The most honest answer in all of these related threads has been the following - if you have poor Rogers coverage and are ended up on extended coverage often, then you probably have only one choice - move that phone to another company. But here in lies the challenge - when his hours are different, he may now be in Rogers territory and able to fully use his services with his wife. When he returns to the extended area, is his restricted access still in place,, and given the circumstances, he will probably be confronted by it again.
The whole situation, although great in principle is basically unworkable when you have sparce distance between towers of two companies, even though you may live close to each other. I don't see any good solution to it, other than companies considering including some kind of roaming charge that is reasonable, like Roam Like Home model.
And finally, I am not even sure why in the first response, Roam like home was even mentioned, as the question had nothing to do with the issue.
I find the questions very clear and understandable, but no reasonable solution has been provided that I can see.
So in summary - how do you monitor how much air time you have spent on extended? So you can monitor and manage that calling feature.
What are the best solutions when you live in a situation where Rogers has poor service on one side of town and say you work on the other, so what do you do, sit down and figure out where you will spend your most time in each area and decide what carrier you will have the phone on?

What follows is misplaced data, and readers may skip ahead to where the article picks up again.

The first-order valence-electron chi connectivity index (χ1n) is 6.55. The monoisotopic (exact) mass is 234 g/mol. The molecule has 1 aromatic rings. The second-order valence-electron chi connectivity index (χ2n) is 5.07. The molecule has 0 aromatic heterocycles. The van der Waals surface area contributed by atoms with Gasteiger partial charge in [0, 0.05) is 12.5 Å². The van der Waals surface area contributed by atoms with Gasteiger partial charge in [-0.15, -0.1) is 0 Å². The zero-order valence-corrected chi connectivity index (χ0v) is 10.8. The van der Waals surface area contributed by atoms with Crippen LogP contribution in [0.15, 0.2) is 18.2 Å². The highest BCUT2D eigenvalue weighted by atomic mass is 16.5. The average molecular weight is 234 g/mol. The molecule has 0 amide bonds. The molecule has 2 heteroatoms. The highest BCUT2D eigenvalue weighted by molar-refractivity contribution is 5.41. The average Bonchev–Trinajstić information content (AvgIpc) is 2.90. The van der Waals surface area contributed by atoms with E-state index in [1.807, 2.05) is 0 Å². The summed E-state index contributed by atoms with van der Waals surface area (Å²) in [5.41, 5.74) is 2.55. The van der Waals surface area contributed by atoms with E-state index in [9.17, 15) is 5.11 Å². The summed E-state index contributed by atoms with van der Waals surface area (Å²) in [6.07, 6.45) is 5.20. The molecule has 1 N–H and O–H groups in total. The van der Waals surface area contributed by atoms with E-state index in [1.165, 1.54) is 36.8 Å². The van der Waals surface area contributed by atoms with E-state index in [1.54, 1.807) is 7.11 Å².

And before anywone says, I have never experienced, it, we have been looking at houses in the Cobourg, Belliville, Brighton areas, and Rogers coverage in those areas is very sparce, but I can get a Bell signal anywhere, so if we decide to move, it will be by by Rogers. We will even have to think about where we choose a house based upon signal, but in that area, it is unlikely to be Bell. And that issue exists in all of those small towns along highway two along eastern Lake Ontario. If you are close to the 401, you will have more luck as there is lots of coverage there, but not as you move north or south from there.
So, let's be honest in the answers to these people - they are caught between a rock and a hard place - they are getting their extended coverage restricted because they happen to live in a spot where they have Rogers near their home, but not where they work.
When I visit my relatives in Havelock area, we have the same issue - Rogers tower on one end, Bell on the other, and fortunately we don't have to deal with roaming charges but for those who live and work in the town it is a nightmare.
Kind of like the problem of living on the boarder and catching US towers. They will set an override for people in this situation. How about a similiar model for those in the extended coverage areas where there just is not a solid Rogers signal.
Solution often is go Bell or other carrier towers.